· Christmas treesthis disturbing video shows just how quickly a Scotch Pine destroys a room.

· Candles – keep them away from anything that might catch alight.

· Smoking – everyone likes to snooze after Christmas dinner, unfortunately some with cigarettes in hand.

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· Drinking – people are way more accident prone around the house when they are under the influence.

More accidents happen at home than anywhere else – that’s a fact. Every year there are approximately 6,000 deaths as the result of a home accident. Add Christmas fun into the equation and this festive time can turn lethal, quickly. The bottom line is just to be sensible and careful.

5. Burglary

Alarmingly, 59% of burglaries in England and Wales occur when people are supposedly safe and sound at home. Christmas time is when we give and receive wonderful gifts, so homes are even more vulnerable as they are full of presents, most left under a Christmas tree. It’s a burglar’s paradise.

The most obvious solution is of course to get a burglar alarm. Failing that, here are some burglary prevention tips:

· Don’t whack the Christmas tree and presents right by the front window.

· Don’t leave your gifts under the tree – at all.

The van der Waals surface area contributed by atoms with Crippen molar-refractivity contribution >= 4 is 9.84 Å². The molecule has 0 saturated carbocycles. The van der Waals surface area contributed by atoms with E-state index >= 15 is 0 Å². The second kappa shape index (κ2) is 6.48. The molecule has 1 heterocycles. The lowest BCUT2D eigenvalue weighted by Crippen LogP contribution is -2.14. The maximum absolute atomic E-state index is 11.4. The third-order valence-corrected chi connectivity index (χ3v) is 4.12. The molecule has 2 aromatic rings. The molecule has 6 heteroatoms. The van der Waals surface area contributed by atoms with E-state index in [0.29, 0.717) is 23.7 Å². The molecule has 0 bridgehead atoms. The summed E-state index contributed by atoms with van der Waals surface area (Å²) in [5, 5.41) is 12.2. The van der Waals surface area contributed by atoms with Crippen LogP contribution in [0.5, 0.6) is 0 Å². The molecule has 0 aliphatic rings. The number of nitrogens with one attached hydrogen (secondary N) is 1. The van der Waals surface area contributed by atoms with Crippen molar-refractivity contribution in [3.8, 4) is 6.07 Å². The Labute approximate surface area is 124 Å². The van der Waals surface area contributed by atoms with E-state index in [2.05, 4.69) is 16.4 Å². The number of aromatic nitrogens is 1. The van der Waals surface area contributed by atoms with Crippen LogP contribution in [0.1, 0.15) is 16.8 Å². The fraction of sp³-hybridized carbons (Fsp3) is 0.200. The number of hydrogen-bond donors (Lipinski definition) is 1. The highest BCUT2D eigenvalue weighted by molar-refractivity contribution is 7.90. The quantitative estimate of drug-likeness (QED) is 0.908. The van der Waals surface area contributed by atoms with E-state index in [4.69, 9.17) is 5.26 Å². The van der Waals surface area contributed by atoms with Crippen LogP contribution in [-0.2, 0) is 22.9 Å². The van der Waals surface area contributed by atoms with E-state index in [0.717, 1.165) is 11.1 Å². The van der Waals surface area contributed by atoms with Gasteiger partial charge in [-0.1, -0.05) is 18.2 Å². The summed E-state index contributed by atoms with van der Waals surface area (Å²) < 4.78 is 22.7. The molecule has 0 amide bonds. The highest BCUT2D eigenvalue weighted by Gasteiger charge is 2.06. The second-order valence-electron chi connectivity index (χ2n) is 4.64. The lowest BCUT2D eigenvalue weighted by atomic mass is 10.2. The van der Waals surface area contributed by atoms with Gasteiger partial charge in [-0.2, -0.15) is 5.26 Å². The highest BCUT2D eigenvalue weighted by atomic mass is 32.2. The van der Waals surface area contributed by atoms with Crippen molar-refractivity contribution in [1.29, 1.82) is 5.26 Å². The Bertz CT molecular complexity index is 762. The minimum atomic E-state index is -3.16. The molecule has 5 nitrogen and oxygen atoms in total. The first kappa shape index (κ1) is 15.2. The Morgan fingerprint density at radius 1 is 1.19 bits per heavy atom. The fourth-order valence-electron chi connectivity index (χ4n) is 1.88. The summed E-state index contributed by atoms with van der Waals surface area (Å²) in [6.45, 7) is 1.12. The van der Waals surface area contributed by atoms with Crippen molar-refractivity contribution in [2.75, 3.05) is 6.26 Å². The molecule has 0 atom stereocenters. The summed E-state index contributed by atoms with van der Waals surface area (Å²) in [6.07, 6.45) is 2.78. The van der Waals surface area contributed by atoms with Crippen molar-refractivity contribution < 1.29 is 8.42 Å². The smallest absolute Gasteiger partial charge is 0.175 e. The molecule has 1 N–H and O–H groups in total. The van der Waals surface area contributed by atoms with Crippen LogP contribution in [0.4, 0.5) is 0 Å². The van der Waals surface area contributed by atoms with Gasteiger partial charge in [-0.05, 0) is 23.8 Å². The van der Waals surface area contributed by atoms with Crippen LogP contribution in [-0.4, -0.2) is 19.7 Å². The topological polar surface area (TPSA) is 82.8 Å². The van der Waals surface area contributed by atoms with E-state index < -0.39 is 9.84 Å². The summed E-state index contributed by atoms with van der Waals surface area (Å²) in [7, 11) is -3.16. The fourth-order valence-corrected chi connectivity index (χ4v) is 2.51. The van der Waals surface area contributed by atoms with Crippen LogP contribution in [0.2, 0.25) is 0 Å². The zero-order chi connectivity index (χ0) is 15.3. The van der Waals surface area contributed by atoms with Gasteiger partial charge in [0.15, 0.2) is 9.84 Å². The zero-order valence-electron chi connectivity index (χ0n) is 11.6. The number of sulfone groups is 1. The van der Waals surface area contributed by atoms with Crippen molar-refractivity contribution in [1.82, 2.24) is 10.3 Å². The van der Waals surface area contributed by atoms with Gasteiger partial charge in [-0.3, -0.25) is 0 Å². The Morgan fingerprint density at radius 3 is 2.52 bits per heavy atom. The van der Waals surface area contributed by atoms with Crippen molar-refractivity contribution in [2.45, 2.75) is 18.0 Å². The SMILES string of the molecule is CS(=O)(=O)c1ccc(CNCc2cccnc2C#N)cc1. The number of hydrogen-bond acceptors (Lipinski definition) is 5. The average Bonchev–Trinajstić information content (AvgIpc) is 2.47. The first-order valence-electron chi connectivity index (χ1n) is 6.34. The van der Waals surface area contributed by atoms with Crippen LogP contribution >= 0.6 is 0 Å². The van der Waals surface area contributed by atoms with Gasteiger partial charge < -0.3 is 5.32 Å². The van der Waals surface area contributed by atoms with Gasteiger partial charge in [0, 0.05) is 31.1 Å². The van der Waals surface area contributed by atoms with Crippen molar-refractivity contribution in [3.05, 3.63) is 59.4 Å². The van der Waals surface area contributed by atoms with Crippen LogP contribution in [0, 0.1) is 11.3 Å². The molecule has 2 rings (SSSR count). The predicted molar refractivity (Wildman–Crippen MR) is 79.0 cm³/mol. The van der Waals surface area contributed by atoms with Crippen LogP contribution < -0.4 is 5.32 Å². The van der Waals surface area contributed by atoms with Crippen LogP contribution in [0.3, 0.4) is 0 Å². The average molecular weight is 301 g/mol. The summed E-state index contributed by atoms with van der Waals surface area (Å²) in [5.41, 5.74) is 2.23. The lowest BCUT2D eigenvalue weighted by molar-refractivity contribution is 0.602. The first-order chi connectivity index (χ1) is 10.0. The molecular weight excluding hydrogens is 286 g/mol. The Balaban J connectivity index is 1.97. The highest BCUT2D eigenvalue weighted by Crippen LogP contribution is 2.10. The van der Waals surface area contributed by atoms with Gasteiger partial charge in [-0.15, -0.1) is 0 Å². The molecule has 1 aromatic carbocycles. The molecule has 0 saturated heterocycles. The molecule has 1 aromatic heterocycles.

· Turn your Christmas lights off when you go to bed (they pose a fire risk) but keep your house well-lit.

· Put security warning stickers on your windows – much cheaper than buying the whole kit!

· Make sure your front door is double-locked.

6. Alcohol-Related Accidents

Did you know there is a 41% increase in alcohol-related injuries in December? It may sound surprising, but common assaults and domestic violence also go up by a one third on Christmas Day. As it is the season to be merry, drinking is par for the course but be drink-aware and try not to overdo it. Alcohol is very often involved in all of the above.

Final thoughts

This piece isn’t meant to sweep a black cloud over the festivities! You can still have plenty of fun even though the above hazards and dangers might sound daunting. If you do take these precautions you can increase your chances of having a safe, Merry Christmas and a Happy, Healthy New Year!